Category Archives: Real Estate

What’s the Difference Between an HOA and a PUD?

Even if a property is not part of a Planned Unit Development (PUD), it may have to be defined as such for loan approval. This is because Fannie Mae, the government-sponsored enterprise that purchases mortgage loans, defines PUDs completely differently than local governments do. Why is this?

To understand this conflict, it helps to define what a PUD is. To start with, a Planned Unit Development is planned as a PUD. This may seem like a ridiculous clarification, but is an essential characteristic that sets a PUD apart from neighborhoods that are similar to PUDs, but are not PUDs. A PUD was planned as a PUD, and approved as a PUD by the local government; thus, a PUD has been a PUD since its inception. In this way, a PUD is like a subdivision; both involve an area of many homes developed as part of a plan approved by the local municipality.

Photo by Avi Waxman on Unsplash

Now, what makes a PUD different from a basic subdivision is that all owners who buy into the PUD must be part of a Homeowners Association (HOA). All owners must pay dues to this HOA, and cannot opt out. In a PUD, the individual property owners own their property, and also own communal property through their HOA. A PUD typically has significant communal property ownership, like communally owned roads, parks, spa facilities, gyms, and other amenities. These communal properties are maintained through HOA fees paid by individual owners. That is, the communal property is owned by the HOA, so all property owners have a share in the communal property, since they all have a share in the HOA.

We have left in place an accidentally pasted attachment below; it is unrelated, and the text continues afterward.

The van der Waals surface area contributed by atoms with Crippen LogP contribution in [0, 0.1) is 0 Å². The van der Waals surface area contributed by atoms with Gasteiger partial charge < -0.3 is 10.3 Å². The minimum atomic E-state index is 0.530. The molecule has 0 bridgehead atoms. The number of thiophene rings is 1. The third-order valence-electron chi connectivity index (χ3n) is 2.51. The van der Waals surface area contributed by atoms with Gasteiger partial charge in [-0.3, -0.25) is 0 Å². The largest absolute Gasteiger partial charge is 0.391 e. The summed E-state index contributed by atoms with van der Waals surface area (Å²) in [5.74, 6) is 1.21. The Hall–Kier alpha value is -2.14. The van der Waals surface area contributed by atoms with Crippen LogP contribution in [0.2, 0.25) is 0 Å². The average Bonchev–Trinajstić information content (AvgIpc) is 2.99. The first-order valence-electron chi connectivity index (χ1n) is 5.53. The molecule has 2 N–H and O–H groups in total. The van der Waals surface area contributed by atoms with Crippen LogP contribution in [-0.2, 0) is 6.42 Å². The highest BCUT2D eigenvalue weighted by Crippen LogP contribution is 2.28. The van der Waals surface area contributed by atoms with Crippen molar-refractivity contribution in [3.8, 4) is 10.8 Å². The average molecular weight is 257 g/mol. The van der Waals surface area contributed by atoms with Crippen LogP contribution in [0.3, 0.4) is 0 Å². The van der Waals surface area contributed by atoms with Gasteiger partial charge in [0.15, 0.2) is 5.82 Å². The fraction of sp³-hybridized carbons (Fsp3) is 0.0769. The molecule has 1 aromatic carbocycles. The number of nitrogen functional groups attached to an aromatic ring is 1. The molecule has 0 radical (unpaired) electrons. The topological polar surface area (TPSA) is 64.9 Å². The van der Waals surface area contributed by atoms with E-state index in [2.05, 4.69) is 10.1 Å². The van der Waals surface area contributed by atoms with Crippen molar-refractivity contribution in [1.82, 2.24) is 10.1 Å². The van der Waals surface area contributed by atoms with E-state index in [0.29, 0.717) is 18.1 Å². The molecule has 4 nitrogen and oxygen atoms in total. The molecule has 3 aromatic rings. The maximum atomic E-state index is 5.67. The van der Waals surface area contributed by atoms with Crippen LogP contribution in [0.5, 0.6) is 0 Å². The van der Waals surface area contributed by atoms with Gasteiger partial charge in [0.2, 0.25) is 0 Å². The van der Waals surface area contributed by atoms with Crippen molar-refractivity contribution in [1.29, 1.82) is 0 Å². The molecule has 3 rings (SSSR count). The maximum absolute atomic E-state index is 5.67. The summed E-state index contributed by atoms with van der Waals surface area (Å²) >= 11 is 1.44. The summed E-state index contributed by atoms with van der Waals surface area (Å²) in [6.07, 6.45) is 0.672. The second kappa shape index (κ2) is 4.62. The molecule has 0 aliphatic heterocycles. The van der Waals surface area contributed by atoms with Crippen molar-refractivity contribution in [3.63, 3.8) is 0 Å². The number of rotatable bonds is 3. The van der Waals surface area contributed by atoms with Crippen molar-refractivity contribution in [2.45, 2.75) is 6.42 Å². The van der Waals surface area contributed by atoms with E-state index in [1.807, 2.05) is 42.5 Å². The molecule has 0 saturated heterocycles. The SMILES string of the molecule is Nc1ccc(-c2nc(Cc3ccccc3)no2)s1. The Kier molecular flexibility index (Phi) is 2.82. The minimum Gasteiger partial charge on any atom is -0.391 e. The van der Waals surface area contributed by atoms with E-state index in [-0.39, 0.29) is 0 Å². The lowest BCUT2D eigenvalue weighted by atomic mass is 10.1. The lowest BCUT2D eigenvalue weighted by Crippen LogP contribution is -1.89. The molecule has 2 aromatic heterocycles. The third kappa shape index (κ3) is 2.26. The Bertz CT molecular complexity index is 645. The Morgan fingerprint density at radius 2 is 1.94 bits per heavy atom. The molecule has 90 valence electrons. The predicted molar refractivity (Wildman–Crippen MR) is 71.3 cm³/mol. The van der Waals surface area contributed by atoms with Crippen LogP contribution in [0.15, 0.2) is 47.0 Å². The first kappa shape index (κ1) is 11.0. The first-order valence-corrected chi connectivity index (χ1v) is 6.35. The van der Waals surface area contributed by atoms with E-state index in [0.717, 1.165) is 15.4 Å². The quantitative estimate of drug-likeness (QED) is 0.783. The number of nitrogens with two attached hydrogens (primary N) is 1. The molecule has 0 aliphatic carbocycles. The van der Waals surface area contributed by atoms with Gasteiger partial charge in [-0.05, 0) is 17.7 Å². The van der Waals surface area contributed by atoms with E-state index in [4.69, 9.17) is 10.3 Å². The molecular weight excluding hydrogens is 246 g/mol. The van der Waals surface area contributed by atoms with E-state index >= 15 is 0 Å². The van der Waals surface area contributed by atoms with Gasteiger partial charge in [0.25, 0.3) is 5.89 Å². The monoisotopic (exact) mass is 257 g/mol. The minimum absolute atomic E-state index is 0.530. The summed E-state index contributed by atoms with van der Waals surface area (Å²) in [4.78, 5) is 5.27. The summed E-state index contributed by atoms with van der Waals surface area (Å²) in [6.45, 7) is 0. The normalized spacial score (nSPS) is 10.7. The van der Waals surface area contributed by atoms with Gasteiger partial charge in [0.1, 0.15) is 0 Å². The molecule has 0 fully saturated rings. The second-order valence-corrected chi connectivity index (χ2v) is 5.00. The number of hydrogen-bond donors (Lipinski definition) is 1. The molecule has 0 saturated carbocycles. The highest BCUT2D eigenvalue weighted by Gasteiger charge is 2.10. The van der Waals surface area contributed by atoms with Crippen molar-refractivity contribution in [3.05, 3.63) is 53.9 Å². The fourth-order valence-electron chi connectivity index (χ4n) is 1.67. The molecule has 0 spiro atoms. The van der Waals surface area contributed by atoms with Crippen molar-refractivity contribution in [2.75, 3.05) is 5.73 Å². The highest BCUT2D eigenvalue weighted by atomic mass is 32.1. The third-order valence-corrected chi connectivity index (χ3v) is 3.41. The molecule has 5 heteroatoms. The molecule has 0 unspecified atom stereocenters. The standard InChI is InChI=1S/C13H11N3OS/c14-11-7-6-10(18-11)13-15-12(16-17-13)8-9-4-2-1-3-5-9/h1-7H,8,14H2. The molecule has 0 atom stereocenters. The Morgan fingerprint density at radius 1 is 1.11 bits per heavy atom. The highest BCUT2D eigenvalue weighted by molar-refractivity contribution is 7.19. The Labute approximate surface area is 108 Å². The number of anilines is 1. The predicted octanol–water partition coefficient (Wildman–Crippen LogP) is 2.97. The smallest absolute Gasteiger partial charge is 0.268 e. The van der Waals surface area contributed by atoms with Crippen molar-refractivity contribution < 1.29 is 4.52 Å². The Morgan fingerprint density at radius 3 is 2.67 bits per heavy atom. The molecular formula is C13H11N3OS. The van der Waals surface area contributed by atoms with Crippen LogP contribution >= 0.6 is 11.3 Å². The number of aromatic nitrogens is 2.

How is this different from condominium ownership, which also has an HOA that owns communal property? The difference is that condo owners do not individually own the land on which their condominium sits. Condo owners typically only own the airspace within their units, and limited, superficial use of their walls and floors. However, in a PUD, each member of the HOA owns their entire house, and the property on which it sits. Thus, members of a PUD own land, not just airspace.

Though members of a PUD own land, PUDs generally have strict rules about the use of this land. Rules might involve restrictive quiet hours, restricted house paint colors, restricted types of plants that may be grown, specific fencing that must be used, and other significant limitations on land use.

A common source of confusion in the real estate industry lies in defining how PUDs are different from neighborhoods that have HOAs, but are not PUDs. Many neighborhoods have Homeowners Associations that require each owner to pay an annual fee, usually for certain limited maintenance of a communal part of the neighborhood. For example, some neighborhoods have a communal well that supplies water to all owners, and each owner must pay dues to the HOA to maintain this well. Other neighborhoods may have a fence and plantings at the entrance to the neighborhood, and charge owners an HOA fee to maintain this entrance.